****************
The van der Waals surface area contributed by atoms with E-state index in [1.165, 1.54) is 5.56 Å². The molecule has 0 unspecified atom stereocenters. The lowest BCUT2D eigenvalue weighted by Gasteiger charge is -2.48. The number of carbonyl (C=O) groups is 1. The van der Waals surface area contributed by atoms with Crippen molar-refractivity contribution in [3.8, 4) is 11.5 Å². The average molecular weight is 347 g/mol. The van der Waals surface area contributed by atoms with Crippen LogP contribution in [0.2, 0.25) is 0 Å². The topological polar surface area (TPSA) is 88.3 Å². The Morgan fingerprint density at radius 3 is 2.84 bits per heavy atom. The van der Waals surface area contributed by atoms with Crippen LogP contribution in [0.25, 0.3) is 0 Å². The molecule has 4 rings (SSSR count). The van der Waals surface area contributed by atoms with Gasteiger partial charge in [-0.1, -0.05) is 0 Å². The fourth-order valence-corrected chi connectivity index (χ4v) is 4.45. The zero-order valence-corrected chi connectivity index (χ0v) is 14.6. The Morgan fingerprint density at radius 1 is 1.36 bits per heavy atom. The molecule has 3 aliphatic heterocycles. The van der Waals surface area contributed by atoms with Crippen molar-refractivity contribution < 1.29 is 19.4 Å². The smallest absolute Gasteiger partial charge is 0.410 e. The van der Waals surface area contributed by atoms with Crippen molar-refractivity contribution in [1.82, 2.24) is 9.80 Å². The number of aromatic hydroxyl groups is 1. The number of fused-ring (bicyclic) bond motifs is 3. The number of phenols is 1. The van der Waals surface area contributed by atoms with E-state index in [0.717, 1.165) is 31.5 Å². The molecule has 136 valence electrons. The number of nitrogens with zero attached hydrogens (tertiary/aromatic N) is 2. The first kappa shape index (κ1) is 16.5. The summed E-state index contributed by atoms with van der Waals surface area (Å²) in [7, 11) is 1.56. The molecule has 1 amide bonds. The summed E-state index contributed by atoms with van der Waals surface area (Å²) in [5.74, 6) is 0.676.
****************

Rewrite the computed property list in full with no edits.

The van der Waals surface area contributed by atoms with E-state index in [1.165, 1.54) is 5.56 Å². The molecule has 0 unspecified atom stereocenters. The lowest BCUT2D eigenvalue weighted by Gasteiger charge is -2.48. The number of carbonyl (C=O) groups is 1. The van der Waals surface area contributed by atoms with Crippen molar-refractivity contribution in [3.8, 4) is 11.5 Å². The average molecular weight is 347 g/mol. The van der Waals surface area contributed by atoms with Crippen LogP contribution in [0.2, 0.25) is 0 Å². The topological polar surface area (TPSA) is 88.3 Å². The Morgan fingerprint density at radius 3 is 2.84 bits per heavy atom. The van der Waals surface area contributed by atoms with Crippen LogP contribution in [0.25, 0.3) is 0 Å². The molecule has 4 rings (SSSR count). The van der Waals surface area contributed by atoms with Gasteiger partial charge in [-0.1, -0.05) is 0 Å². The fourth-order valence-corrected chi connectivity index (χ4v) is 4.45. The zero-order valence-corrected chi connectivity index (χ0v) is 14.6. The Morgan fingerprint density at radius 1 is 1.36 bits per heavy atom. The molecule has 3 aliphatic heterocycles. The van der Waals surface area contributed by atoms with Crippen molar-refractivity contribution < 1.29 is 19.4 Å². The smallest absolute Gasteiger partial charge is 0.410 e. The van der Waals surface area contributed by atoms with Crippen molar-refractivity contribution in [1.82, 2.24) is 9.80 Å². The number of aromatic hydroxyl groups is 1. The number of fused-ring (bicyclic) bond motifs is 3. The number of phenols is 1. The van der Waals surface area contributed by atoms with E-state index in [0.717, 1.165) is 31.5 Å². The molecule has 136 valence electrons. The number of nitrogens with zero attached hydrogens (tertiary/aromatic N) is 2. The first kappa shape index (κ1) is 16.5. The summed E-state index contributed by atoms with van der Waals surface area (Å²) in [7, 11) is 1.56. The molecule has 1 amide bonds. The summed E-state index contributed by atoms with van der Waals surface area (Å²) in [5.74, 6) is 0.676.